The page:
Sep 6, 2010

Post-Labor Day Start Dates Thanks to the ‘Kings Dominion Law’

Today is Labor Day. For a large group of area students, Labor Day represents the last full day of freedom before the traditional start of school takes over their lives.

The Fairfax County Public School system (FCPS) expects more than 175,000 for the start of the 2010-11 school year—enough to make FCPS the largest district by far in Virginia and the 12th-largest in the U.S. Loudoun County’s 79 public schools expect an estimated 63,353 students, and the Arlington Public Schools will welcome 21,082 students.

And once again, the Virginia Hospitality and Travel Association (VHTA) triumphs over local school districts by keeping the lid on legislation to move up opening day to match the earlier start dates of competing districts. DC, area private schools, and Montgomery, Frederick, and Prince George’s counties all opened weeks ago, effectively jumpstarting the race for college-bound students to prepare for Advanced Placement (AP) and International Baccalaureate (IB) exams later in the school year.

Only Virginia and Michigan have laws against starting school before Labor Day. Wisconsin, Iowa, and North Carolina require school to begin after September 1st, but in years in which Labor Day falls late on the calendar, they are free to open as early as September 2nd.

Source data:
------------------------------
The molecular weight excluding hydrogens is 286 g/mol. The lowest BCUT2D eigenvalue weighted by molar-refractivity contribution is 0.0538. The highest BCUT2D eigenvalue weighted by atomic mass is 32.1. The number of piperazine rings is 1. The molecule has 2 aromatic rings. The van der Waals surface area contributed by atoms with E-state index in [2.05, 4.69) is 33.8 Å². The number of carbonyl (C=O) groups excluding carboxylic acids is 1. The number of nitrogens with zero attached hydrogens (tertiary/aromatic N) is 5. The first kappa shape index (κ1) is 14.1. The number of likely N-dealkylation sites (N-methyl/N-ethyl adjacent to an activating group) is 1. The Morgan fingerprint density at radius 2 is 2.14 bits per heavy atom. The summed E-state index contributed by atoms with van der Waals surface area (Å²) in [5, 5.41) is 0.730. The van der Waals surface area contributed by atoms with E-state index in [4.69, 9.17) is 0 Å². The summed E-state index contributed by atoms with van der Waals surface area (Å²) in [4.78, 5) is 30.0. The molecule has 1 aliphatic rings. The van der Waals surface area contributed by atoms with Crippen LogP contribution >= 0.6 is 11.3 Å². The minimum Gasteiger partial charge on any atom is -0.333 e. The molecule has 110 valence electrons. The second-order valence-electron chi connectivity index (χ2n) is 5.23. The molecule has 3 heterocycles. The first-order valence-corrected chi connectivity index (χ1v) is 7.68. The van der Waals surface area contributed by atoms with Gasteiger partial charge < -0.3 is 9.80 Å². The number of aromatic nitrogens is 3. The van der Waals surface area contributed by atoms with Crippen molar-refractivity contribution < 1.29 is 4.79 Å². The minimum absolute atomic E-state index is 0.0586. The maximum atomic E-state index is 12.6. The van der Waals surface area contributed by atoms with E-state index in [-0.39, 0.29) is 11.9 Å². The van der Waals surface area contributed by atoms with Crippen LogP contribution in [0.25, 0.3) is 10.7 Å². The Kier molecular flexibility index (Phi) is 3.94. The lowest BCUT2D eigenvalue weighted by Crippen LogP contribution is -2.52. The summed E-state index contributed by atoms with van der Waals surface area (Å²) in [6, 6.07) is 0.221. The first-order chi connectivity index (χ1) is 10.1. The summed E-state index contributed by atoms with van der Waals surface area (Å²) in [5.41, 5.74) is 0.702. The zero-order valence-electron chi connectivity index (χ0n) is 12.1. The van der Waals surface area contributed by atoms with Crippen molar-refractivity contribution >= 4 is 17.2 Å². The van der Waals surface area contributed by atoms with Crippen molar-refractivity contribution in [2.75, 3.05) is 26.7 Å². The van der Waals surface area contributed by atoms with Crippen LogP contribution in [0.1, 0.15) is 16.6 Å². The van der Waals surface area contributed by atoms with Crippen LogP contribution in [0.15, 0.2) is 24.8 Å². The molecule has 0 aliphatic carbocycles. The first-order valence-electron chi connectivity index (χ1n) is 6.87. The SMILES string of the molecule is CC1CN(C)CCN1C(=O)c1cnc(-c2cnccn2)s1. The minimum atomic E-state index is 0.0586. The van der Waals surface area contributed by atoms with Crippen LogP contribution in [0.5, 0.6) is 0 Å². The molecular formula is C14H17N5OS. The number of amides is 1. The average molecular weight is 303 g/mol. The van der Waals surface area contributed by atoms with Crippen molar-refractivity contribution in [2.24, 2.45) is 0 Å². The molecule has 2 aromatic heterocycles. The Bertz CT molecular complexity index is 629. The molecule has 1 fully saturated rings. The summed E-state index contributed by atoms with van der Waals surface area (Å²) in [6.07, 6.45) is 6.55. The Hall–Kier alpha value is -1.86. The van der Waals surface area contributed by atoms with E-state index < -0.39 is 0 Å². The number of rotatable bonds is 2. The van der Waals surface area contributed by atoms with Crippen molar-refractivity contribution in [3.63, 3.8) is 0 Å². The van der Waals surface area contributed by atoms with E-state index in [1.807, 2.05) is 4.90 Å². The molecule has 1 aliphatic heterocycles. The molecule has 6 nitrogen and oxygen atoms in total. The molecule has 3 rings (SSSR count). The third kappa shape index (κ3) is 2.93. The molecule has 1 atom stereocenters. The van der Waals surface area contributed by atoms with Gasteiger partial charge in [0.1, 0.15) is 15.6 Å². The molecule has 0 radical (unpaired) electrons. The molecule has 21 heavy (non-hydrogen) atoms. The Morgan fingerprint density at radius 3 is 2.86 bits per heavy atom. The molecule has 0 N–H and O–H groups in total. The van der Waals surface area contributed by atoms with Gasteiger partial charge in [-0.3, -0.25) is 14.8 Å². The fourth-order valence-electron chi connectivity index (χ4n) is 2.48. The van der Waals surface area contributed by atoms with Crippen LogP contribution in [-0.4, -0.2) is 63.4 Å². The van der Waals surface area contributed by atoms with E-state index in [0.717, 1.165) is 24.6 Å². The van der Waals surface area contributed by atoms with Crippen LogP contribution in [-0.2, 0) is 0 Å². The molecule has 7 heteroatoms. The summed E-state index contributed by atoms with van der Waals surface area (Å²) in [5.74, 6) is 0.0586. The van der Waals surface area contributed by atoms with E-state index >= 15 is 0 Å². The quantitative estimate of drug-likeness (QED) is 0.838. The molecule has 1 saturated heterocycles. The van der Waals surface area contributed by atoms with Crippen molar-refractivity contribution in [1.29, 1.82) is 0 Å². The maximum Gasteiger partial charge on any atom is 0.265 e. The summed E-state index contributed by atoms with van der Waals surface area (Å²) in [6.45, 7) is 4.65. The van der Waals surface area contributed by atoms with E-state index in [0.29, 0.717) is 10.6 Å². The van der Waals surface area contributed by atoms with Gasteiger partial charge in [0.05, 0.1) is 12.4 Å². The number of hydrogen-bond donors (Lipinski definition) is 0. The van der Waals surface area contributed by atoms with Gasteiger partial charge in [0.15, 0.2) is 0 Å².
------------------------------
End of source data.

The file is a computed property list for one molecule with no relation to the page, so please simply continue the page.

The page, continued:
In Virginia, the law mandating post-Labor Day school openings is nicknamed the “Kings Dominion” law because of its strong backing by the Commonwealth’s tourism industry. The theory is that keeping schools closed until Labor Day helps local businesses by giving families one more week to visit amusement parks.

It also gives country clubs and tourist attractions one more week before they are forced to give up student workers. Unless participating in fall sports or band, high school students may presumably work until the last day of summer or until the pool closes for the season.

Northern Virginia school systems definitely do not love the law, which may only be circumvented by state waivers that are very seldom granted. In fact, FCPS routinely adds a request to allow the county to set its own start date in the school system’s legislative package for the General Assembly.

This year, VHTA foiled 10 proposals to rid Virginia of its current post-Labor Day school start date and give districts the authority to set their calendar to start when they want. State Delegate Bob Tata, a Virginia Beach Republican and retired school guidance counselor, introduced a compromise bill this past spring that would have allowed schools to start a few days before Labor Day when the holiday falls on or after September 5th, as it does this year. He withdrew the bill after learning of Governor McDonnell’s strong opposition.

Schools evidently don’t hold a candle to the power of the state’s tourism industry.

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